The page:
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Mauritius: Geography#

LocationSouthern Africa, island in the Indian Ocean, about 800 km (500 mi) east of Madagascar
Geographic Coordinates20 17 S, 57 33 E -20.283333,57.55
Area total: 2,040 sq km
land: 2,030 sq km
water: 10 sq km
note: includes Agalega Islands, Cargados Carajos Shoals (Saint Brandon), and Rodrigues
[Verified in 8 databases]
Land boundaries0 km
Coastline177 km
Elevation Extremeslowest point: Indian Ocean 0 m
highest point: Mont Piton 828 m
Highest Mountains
Terrainsmall coastal plain rising to discontinuous mountains encircling central plateau
Natural Hazardscyclones (November to April); almost completely surrounded by reefs that may pose maritime hazards
Natural Resourcearable land, fish
Land Usearable land: 38.24%
permanent crops: 1.96%
other: 59.8% (2011)
Climatetropical, modified by southeast trade winds; warm, dry winter (May to November); hot, wet, humid summer (November to May)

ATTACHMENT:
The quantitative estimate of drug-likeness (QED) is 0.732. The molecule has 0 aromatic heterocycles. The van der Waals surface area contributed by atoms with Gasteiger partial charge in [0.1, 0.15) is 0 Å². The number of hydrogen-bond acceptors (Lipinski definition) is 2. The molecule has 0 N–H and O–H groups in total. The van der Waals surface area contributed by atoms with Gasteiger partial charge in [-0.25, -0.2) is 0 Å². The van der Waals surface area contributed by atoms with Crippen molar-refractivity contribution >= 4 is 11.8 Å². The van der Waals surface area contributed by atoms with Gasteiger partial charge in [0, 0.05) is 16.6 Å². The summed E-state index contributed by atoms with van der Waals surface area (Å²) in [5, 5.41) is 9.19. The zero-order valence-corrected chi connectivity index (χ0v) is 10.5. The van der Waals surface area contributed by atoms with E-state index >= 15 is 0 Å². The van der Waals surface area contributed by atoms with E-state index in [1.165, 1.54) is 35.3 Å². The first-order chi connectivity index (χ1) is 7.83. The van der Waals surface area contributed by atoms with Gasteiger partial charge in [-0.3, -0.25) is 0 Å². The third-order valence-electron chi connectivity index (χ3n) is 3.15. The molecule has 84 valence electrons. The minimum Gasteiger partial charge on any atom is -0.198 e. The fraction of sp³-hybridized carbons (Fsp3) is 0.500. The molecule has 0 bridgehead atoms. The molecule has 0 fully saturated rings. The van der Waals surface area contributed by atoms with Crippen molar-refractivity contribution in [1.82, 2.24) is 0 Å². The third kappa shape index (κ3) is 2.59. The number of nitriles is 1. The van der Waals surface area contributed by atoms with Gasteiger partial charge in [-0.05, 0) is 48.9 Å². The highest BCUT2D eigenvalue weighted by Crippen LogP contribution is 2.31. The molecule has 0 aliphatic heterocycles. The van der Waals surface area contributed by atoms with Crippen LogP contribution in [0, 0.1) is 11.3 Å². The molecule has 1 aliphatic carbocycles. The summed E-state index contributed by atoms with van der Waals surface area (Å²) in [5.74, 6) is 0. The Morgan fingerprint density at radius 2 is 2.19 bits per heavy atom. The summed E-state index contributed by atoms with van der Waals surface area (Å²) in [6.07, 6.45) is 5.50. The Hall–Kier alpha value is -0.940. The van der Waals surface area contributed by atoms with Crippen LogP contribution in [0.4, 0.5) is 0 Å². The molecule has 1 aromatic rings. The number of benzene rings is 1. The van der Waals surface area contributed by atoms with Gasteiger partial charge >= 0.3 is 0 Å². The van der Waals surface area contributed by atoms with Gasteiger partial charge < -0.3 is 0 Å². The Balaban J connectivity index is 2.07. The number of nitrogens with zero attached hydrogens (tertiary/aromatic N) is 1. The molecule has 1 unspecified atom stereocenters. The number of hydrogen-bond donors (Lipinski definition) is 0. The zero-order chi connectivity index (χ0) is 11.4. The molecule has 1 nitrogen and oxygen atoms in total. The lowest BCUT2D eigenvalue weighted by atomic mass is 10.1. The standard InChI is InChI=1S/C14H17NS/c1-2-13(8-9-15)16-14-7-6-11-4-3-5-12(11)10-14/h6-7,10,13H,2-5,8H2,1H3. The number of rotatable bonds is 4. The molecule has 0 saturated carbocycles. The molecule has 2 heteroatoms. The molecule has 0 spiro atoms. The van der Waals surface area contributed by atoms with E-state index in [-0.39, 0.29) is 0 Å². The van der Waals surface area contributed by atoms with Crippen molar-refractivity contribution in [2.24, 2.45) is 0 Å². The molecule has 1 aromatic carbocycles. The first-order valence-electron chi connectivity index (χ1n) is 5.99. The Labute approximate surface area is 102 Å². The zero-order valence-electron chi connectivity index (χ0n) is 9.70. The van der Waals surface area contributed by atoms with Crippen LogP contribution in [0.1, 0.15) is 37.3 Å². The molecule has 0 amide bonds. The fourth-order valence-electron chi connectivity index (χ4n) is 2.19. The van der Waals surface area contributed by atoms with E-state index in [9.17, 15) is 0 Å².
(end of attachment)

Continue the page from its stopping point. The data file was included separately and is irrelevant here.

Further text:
Irrigated Land212.2 sq km (2003)
Renewable Water Resources2.75 cu km (2011)
Environment_CurrentIssueswater pollution, degradation of coral reefs
Environment - international agreementsparty to: Antarctic-Marine Living Resources, Biodiversity, Climate Change, Climate Change-Kyoto Protocol, Desertification, Endangered Species, Environmental Modification, Hazardous Wastes, Law of the Sea, Marine Life Conservation, Ozone Layer Protection, Ship Pollution, Wetlands
signed, but not ratified: none of the selected agreements
Large CitiesDue to difference in city rankings taken from two data sources we are listing here both lists :
According to Wolfram: Port Louis; Beau Bassin-Rose Hill; Vacoas-Phoenix; Curepipe; Quatre Bornes
According to Geonames: Port Louis; Vacoas; Curepipe; Quatre Bornes; Triolet

Attempted Explanation: Please help us to try to explain the discrepancies by sending us helpful information to office@global-geography.org
Important Cities
Geography-notethe main island, from which the country derives its name, is of volcanic origin and is almost entirely surrounded by coral reefs; former home of the dodo, a large flightless bird related to pigeons, driven to extinction by the end of the 17th century through a combination of hunting and the introduction of predatory species